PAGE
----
My First Summer in the Sierra
By John Muir. Houghton Mifflin, 1911, 272 pp. Gutenberg Project: The Writings of John Muir, Sierra Edition, Volume II, 1917. With photographs by Herbert W. Gleason and Charles S. Olcott, and sketches by the author.
Was there ever anyone more exhilarated by nature than John Muir?
"Oh, these vast, calm, measureless mountain days," he writes in My First Summer in the Sierra. "Days in whose light everything seems equally divine, opening a thousand windows to show us God."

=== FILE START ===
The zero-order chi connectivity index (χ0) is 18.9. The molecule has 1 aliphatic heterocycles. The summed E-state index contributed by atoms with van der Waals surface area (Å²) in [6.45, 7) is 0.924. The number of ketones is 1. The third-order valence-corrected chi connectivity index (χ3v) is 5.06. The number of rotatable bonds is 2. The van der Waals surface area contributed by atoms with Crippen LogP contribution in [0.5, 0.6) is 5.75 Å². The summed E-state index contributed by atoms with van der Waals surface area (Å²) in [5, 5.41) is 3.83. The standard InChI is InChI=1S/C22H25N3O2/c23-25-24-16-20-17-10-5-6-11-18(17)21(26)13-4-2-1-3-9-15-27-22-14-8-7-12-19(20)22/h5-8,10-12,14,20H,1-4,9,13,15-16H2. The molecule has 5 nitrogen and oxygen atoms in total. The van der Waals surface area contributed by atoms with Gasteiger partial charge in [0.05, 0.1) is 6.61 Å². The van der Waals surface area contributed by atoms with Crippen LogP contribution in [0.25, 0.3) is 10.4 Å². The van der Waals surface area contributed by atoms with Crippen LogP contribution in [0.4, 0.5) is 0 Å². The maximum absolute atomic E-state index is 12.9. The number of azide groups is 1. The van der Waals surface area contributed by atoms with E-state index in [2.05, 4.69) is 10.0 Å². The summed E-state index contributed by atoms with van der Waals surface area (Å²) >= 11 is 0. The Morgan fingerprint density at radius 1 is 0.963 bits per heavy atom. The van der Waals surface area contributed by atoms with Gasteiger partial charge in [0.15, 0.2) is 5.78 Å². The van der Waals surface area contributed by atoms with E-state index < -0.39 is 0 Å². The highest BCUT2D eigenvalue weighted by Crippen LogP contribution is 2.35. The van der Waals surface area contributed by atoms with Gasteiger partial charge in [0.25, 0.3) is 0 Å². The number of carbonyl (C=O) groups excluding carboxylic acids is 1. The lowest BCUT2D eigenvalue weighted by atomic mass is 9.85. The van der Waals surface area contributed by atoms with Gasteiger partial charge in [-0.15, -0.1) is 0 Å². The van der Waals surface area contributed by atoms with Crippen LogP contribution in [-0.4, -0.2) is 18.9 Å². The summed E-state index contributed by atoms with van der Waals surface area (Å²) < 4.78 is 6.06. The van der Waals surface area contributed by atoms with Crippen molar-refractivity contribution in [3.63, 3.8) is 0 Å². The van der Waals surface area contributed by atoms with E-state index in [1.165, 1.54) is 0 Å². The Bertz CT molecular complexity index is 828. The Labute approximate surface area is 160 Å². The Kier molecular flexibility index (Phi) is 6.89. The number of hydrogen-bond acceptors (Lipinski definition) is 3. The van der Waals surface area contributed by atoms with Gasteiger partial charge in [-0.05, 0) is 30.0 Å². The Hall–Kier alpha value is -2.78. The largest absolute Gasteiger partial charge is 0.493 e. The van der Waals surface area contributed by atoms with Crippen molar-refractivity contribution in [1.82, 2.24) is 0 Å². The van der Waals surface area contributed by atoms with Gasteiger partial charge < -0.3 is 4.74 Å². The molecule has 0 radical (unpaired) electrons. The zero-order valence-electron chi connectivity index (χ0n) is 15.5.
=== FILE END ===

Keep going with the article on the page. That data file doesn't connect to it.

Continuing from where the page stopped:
"How deep our sleep last night in the mountain's heart, beneath the trees and stars, hushed by solemn-sounding waterfalls and many small soothing voices in sweet accord whispering peace."
Not that Muir wants to sleep, amidst all this beauty. "How can I close my eyes on so precious a night?' he asks.
Indeed, at one point he is so overcome by the glorious landscape that he shouts and gesticulates, frightening off a bear, who seems to view him as dangerous.
All the exuberance might all seem a bit much—if it weren't so authentic.